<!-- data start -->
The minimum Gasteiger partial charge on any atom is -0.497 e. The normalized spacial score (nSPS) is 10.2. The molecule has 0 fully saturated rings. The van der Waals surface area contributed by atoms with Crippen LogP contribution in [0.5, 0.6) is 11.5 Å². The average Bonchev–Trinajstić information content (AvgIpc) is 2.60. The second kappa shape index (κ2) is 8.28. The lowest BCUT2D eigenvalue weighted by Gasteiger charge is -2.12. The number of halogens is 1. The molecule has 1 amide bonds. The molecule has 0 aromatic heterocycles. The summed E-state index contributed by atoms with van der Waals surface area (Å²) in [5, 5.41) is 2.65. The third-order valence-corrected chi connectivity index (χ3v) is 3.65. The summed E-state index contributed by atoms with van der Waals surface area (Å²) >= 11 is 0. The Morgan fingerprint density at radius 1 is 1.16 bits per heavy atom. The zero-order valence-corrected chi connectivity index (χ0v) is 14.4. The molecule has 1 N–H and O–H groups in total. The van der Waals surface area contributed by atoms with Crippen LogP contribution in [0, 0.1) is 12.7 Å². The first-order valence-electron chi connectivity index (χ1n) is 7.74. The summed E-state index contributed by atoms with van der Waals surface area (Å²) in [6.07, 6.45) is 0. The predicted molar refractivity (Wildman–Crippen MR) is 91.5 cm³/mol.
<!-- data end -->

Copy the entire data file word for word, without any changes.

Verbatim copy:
The minimum Gasteiger partial charge on any atom is -0.497 e. The normalized spacial score (nSPS) is 10.2. The molecule has 0 fully saturated rings. The van der Waals surface area contributed by atoms with Crippen LogP contribution in [0.5, 0.6) is 11.5 Å². The average Bonchev–Trinajstić information content (AvgIpc) is 2.60. The second kappa shape index (κ2) is 8.28. The lowest BCUT2D eigenvalue weighted by Gasteiger charge is -2.12. The number of halogens is 1. The molecule has 1 amide bonds. The molecule has 0 aromatic heterocycles. The summed E-state index contributed by atoms with van der Waals surface area (Å²) in [5, 5.41) is 2.65. The third-order valence-corrected chi connectivity index (χ3v) is 3.65. The summed E-state index contributed by atoms with van der Waals surface area (Å²) >= 11 is 0. The Morgan fingerprint density at radius 1 is 1.16 bits per heavy atom. The zero-order valence-corrected chi connectivity index (χ0v) is 14.4. The molecule has 1 N–H and O–H groups in total. The van der Waals surface area contributed by atoms with Crippen LogP contribution in [0, 0.1) is 12.7 Å². The first-order valence-electron chi connectivity index (χ1n) is 7.74. The summed E-state index contributed by atoms with van der Waals surface area (Å²) in [6.07, 6.45) is 0. The predicted molar refractivity (Wildman–Crippen MR) is 91.5 cm³/mol.